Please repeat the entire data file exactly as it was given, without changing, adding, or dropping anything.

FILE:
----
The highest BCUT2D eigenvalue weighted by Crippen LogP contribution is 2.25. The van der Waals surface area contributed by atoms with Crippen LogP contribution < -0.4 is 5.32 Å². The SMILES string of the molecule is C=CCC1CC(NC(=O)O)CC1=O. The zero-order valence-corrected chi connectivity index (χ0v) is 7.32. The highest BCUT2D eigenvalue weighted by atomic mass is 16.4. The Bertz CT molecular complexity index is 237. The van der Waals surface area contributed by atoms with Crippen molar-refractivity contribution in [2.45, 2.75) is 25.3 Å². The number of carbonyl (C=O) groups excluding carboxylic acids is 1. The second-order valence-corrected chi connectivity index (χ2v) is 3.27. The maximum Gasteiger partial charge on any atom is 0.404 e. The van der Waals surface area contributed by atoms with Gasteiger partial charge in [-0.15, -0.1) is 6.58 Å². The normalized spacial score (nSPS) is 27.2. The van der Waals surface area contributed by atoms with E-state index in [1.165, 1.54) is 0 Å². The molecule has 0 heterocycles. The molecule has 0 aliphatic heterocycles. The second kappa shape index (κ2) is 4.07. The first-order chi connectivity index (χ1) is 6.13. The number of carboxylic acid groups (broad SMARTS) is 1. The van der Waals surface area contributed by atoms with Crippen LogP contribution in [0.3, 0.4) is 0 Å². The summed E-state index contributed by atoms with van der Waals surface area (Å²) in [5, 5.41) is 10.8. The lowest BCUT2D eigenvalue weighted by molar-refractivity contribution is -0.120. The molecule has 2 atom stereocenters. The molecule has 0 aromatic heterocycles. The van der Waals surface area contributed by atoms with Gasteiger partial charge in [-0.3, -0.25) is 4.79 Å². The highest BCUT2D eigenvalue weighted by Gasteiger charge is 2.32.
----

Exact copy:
The highest BCUT2D eigenvalue weighted by Crippen LogP contribution is 2.25. The van der Waals surface area contributed by atoms with Crippen LogP contribution < -0.4 is 5.32 Å². The SMILES string of the molecule is C=CCC1CC(NC(=O)O)CC1=O. The zero-order valence-corrected chi connectivity index (χ0v) is 7.32. The highest BCUT2D eigenvalue weighted by atomic mass is 16.4. The Bertz CT molecular complexity index is 237. The van der Waals surface area contributed by atoms with Crippen molar-refractivity contribution in [2.45, 2.75) is 25.3 Å². The number of carbonyl (C=O) groups excluding carboxylic acids is 1. The second-order valence-corrected chi connectivity index (χ2v) is 3.27. The maximum Gasteiger partial charge on any atom is 0.404 e. The van der Waals surface area contributed by atoms with Gasteiger partial charge in [-0.15, -0.1) is 6.58 Å². The normalized spacial score (nSPS) is 27.2. The van der Waals surface area contributed by atoms with E-state index in [1.165, 1.54) is 0 Å². The molecule has 0 heterocycles. The molecule has 0 aliphatic heterocycles. The second kappa shape index (κ2) is 4.07. The first-order chi connectivity index (χ1) is 6.13. The number of carboxylic acid groups (broad SMARTS) is 1. The van der Waals surface area contributed by atoms with Crippen LogP contribution in [0.3, 0.4) is 0 Å². The summed E-state index contributed by atoms with van der Waals surface area (Å²) in [5, 5.41) is 10.8. The lowest BCUT2D eigenvalue weighted by molar-refractivity contribution is -0.120. The molecule has 2 atom stereocenters. The molecule has 0 aromatic heterocycles. The van der Waals surface area contributed by atoms with Gasteiger partial charge in [-0.3, -0.25) is 4.79 Å². The highest BCUT2D eigenvalue weighted by Gasteiger charge is 2.32.